On January 23, 2013 Pentagon Chief Leon Panetta lifted a ban that prohibited women from serving in combat opening up thousands of front line positions. Thus, the groundbreaking rule that overturned the 1994 ban allows the women that are currently serving to be on the front lines. However, before this ban was lifted military women were still leading through both their service and back at home.
Tanya Biank, author of Undaunted: The Real Story of America’s Servicewomen in Today’s Military takes you through the life of four different types of military women. There is “the General”, who is the Marine Corps first Hispanic female general with a feisty attityde and more than three decade of service under her belt. “The Platoon Leader” a 22 year old leading troops on the front lines in Afghanistan, “The Drill Instructor” a diva with a tough attitude, and “The Iron Major” a brainy redhead who outthinks her colleagues and left two kids and a troubled marriage at home.
Undaunted is a story of the women’s courage on the battlefield and at home and how they pave the road for all the others who come after them.
Be sure to tune in for the full conversation at 3:40p.m. and check out an excerpt from her book below.
From Undaunted: The Real Story of America’s Servicewomen in Today’s Military by Tanya Biank. Published by arrangement with NAL Caliber, a member of Penguin Group (USA), Inc. Copyright (c) Tanya Biank, 2013.
Lieutenant Candice Frost and I first met on a scorching late-summer afternoon twelve years ago at Fort Bragg, North Carolina. I was a military reporter at the time for the local paper, the Fayetteville Observer, and was writing a story about servicewomen in the 82nd Airborne Division, an almost all-male unit whose mission is to parachute behind enemy lines, seize airfields, stake out ground, and pave the way for follow-on forces. At that time only 3 percent of the division’s 15,000 paratroopers were women.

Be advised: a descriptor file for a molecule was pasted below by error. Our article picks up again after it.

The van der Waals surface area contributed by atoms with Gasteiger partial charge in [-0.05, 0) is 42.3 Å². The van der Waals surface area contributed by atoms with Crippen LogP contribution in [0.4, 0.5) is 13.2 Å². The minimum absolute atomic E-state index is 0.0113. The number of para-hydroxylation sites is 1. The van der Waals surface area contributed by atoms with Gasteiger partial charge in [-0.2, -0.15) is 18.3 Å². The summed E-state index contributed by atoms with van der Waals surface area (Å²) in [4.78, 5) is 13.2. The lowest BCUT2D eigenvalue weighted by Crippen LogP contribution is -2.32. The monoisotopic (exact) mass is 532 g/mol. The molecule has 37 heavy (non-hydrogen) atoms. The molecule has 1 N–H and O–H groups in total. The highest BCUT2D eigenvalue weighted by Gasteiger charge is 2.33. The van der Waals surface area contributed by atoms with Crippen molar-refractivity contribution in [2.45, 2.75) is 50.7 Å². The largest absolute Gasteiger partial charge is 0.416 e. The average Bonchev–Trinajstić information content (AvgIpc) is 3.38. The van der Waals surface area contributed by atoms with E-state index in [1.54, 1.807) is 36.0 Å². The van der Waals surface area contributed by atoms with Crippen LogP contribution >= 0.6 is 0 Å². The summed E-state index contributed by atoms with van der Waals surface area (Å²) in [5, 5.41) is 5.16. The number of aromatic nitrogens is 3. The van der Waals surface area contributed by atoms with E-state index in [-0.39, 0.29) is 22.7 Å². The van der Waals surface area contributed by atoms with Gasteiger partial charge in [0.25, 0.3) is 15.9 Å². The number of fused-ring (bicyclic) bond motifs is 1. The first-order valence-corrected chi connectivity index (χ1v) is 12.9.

I came on post to interview the lieutenant because she was breaking new ground in the Army. For the first time in its history, the 82nd, an elite fighting force, had a female soldier assigned to an infantry regiment: Candice had recently been named as the assistant intelligence officer for the 505th Parachute Infantry Regiment—the only woman in the 4,000-member brigade.
As I sat across from Candice in a shaded office, the thin twenty-four-year-old redhead, two years out of West Point, sat up straight with an earnest look on her rosy-cheeked face, like a precocious student onstage about to win the spelling bee. It was evident that Candice had things to accomplish and dragons to slay, and she’d have no time for knuckleheads who got in her way.
“What if the unit jumps into combat but doesn’t take you with them?” I asked.
“If you put me in this slot,” Candice said, looking at me intensely with her blue eyes, “I’m going to war.” It was easier for me to imagine Candice at my door selling Girl Scout cookies than with a helmet on her head, but her looks were clearly deceiving.
“Hell hath no fury if they don’t send me,” she continued. “They had enough faith to put me here. I am willing and able.”
I scribbled in my notebook and continued my questioning. “What about soldiers who don’t think you should be in an infantry unit?”
“The guys that have the biggest mouths, I say, come on, let’s run.” Candice was a marathoner, and being a good runner in the 82nd was as important as being a good shooter. “That’s the great equalizer.”
After we said our good-byes, I realized I hadn’t expected her bluntness. But in a division where the male ego was as high as the operational tempo, I figured that attitude would serve her well.